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Michael McDonald

Michael McDonald

Michael is an assistant professor of finance and a frequent consultant to companies regarding capital structure decisions and investments. He holds a PhD in finance…

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3 Metrics on Picking Stocks in a Low-Growth Environment

3 Metrics on Picking Stocks in a Low-Growth Environment

It’s not easy being an energy stock investor these days – or a stock market investor of any kind for that matter – despite the recent minor rebound in oil and stock prices of late. For about 6 years, the general direction of the stock market has been straight up, which in large part reflected the virtually unprecedented (and in large part unwarranted) drop in stocks around the Great Recession as well as the massive monetary stimulus from the Federal Reserve.

Today with valuations back to normal and even somewhat elevated, it is harder to find good stock investments. This article will cover the first three of six characteristics investors should look for in good stock investments.

Many market pundits like to cite current valuations as evidence for another precipitous coming drop in stocks. No one can predict the future of course, but a drop anything like the 2008 collapse is unlikely. Valuations simply are not that rich, and regardless of periodic lamentations about the economy, the U.S. is not doing badly. There is little evidence another recession is on the way unless it is precipitated by inept government interference either from the Fed raising rates too fast or political meddling from Washington. That is cold comfort to energy investors who have little to be excited about beyond a $5 rebound in prices which still leaves oil more than $50 below its peak of a couple years ago. Related: This Might Be A Multi-Billion Opportunity For Oilfield Services

In these circumstances investors need to hone in on a select few stocks – those that have the characteristics which are hallmarks of long-term winners. Energy investors can benefit from this type of focus especially. There are six major factors energy investors should look for when considering stock investments. All six of these are based on numerous studies by dozens of financial economists including myself.

Some of these factors were even part of the basis for the 2013 Nobel Prize in Economics. To be clear, buying stocks that exhibit these factors does not mean that the company will go up in value today or tomorrow – it just means that on average, over time, firms displaying these characteristics have vastly outperformed other firms. Related: $32 Billion Loss Forces Pemex To Downgrade Offshore Ambitions

1.) Small Size – Past research studies have shown that investors should be looking for small companies to invest in rather than large companies if their goal is to maximize returns. This makes sense intuitively since smaller companies have a lot more room to grow than large companies do. Smaller companies are riskier on average than larger companies, but if the investor buys a reasonable portfolio of small firms, they can benefit from the extra return associated with small firms while mitigating the risk. This factor is especially powerful in the energy space. Right now small energy firms are considered to be among the most risky investments, and they are very risky. But these are also the firms with the highest growth potential.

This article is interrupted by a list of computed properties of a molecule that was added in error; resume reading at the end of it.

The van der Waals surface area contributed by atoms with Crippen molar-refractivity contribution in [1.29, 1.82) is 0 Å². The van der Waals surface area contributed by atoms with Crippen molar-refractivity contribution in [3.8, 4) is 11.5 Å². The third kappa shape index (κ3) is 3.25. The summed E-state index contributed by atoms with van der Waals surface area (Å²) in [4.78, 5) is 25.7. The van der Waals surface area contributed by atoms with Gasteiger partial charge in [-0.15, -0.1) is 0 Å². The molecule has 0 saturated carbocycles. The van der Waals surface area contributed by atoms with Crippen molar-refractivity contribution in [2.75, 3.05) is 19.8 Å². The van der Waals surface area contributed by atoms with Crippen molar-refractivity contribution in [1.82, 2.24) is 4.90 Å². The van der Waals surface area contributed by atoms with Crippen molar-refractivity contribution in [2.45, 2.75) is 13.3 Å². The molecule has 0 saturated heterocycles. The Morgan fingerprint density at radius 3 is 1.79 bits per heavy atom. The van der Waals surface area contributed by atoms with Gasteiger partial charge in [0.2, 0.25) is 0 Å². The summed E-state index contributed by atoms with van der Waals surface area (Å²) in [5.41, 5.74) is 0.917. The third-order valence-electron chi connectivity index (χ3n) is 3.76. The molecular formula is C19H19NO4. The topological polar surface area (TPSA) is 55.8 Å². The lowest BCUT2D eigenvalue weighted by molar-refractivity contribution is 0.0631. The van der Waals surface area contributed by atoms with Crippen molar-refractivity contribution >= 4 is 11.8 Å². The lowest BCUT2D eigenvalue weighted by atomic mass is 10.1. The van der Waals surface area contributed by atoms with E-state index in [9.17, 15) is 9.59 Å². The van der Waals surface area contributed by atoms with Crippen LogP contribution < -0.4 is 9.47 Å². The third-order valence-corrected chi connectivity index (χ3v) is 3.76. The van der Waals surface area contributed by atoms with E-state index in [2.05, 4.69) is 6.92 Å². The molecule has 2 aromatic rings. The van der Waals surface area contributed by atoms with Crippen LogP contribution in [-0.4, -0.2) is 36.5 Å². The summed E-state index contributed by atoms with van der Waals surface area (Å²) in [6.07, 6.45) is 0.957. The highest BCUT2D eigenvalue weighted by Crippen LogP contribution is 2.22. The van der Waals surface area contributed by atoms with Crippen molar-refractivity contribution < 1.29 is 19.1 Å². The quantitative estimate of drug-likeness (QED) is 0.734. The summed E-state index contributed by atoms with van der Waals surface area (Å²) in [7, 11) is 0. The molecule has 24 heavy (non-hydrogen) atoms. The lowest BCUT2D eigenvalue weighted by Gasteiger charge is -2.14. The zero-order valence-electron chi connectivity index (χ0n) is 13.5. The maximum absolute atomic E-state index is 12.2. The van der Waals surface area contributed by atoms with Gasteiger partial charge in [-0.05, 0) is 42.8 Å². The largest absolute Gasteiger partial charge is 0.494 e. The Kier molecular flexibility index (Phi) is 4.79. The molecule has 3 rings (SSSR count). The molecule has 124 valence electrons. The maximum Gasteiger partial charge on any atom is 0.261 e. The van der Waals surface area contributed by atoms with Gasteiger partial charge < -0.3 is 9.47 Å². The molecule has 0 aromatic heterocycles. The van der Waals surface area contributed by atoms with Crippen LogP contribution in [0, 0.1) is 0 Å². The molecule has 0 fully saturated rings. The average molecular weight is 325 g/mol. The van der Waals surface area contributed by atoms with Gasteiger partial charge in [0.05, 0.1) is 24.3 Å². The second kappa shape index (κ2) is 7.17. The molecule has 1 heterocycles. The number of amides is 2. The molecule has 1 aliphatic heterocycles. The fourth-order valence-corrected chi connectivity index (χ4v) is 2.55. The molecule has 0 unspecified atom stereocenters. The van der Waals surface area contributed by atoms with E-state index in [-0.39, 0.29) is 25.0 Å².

2.) Low Valuation – A lot of investors like to think of themselves as value investors. Unfortunately, most of these investors are assessing value ineffectively. Popular metrics like the P/E ratio or even the PEG ratio are not very effective ways to measure the relative value of a firm. That’s especially true in the energy sector where special metrics need to be used to measure firm value. If investors measure value incorrectly, they often end up being “tricked” by accounting gimmicks used by companies which distort characteristics and leave investors holding the “wrong” stocks. Those investors who do use the right measures of value hold stocks that, on average, perform much better than other stocks. Related: Oil Tankers Shun Suez Canal In Search of Cheaper Route

3.) Low Volatility – It seems intuitive that companies with the highest level of risk, should also have the highest level of return. Unfortunately, that’s not the case, at least based on the common measure of risk used in the financial industry. Risk is usually measured based on the volatility of a stock. Stock pickers often cite their Sharpe Ratios – the ratio of return divided by standard deviation of a stock pick. Energy companies of late are very volatile and also have miserable returns. In fact, research has shown that the most volatile companies are often the worst investments. Higher risk (as measured by higher volatility) equals lower returns. A portfolio invested in the least volatile stocks starting in 1980 would today be worth 19 times as much as a portfolio of the most volatile stocks. Investors need to understand and try to capture returns built on this “vol anomaly”. Capturing extra return based on that anomaly is harder than it sounds

In a future article, I’ll cover the second set of three characteristics investors should look for in stocks, which are related to earnings momentum, quality of profitability and a stock’s Short Interest Ratio.

By Michael McDonald of Oilprice.com

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